To avoid this cringe-inducing scenario (a project manager’s worst nightmare) ask your clients to deliver feedback that’s representative of the client team’s final opinions. We suggest having one team member be “responsible” for delivering feedback, but ensure those who need to be “consulted” had a chance to voice their opinions.
5. Good news
Everyone likes to receive affirmation on a job well done. Even though feedback meetings typically focus more on ways to improve work, we highly appreciate it when clients share what’s working really well. Not only does this encourages to keep working hard, but it also allows us to build up a knowledge base of what clients like so that we can bring more ideas to the table that align with their tastes.
Design Feedback Tools
Here’s a list of five popular design feedback tools that every designer/developer can use to optimize the communication with your customers ang to gahter feedback in a structured manner
Atarim, a tool for design feedback, is specifically designed for distributed teams and digital agencies. Atarim offers a plugin that designers can use to install on the websites of their clients. This allows them to make specific changes and leave comments.
Designers have the ability to review these screenshots and convert them into tasks that can be assigned to team members. Agency owners and their team members can view any activity updates or comments made by clients in the dashboard tool.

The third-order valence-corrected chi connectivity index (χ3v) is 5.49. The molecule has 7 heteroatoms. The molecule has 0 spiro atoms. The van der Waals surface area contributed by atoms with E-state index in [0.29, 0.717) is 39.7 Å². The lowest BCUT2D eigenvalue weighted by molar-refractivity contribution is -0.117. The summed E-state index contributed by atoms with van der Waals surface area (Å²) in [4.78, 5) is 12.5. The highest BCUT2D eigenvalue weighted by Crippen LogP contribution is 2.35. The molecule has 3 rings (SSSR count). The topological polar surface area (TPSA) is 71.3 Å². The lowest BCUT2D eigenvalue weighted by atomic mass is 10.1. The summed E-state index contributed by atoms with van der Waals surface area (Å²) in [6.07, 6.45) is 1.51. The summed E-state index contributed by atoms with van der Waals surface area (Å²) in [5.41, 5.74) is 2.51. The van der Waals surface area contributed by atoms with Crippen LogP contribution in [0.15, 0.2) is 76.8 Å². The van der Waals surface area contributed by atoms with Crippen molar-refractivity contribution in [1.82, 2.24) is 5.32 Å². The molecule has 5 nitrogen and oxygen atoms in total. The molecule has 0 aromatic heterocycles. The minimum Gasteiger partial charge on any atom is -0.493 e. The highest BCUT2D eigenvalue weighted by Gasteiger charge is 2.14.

Atarim is designed to reduce communication barriers and includes project management capabilities. Instead of creating tasks using third-party tools such as Trello and Asana, these tasks are created directly on the Atarim dashboard.
Each member of the team can claim tasks that are displayed visually on a Kanban board. After completing the task, the team member can update the status and notify the client. Designers love it because of its low learning curve and ability for visual feedback.
Bounce is a great tool to gather feedback from clients who don't know much about digital spaces.
It is extremely easy to use. Simply send the link to Bounce directly to your client. All they need to do is to type in the URL they want to give feedback. The app automatically takes a screenshot and allows them to add comments and share it. The app works in your browser so you don't need to download anything. Instead of simply capturing URLs you can upload images and share them with clients.
Bounce is completely free to use. However, they offer a Pro Suite which includes tons of additional apps and functionality.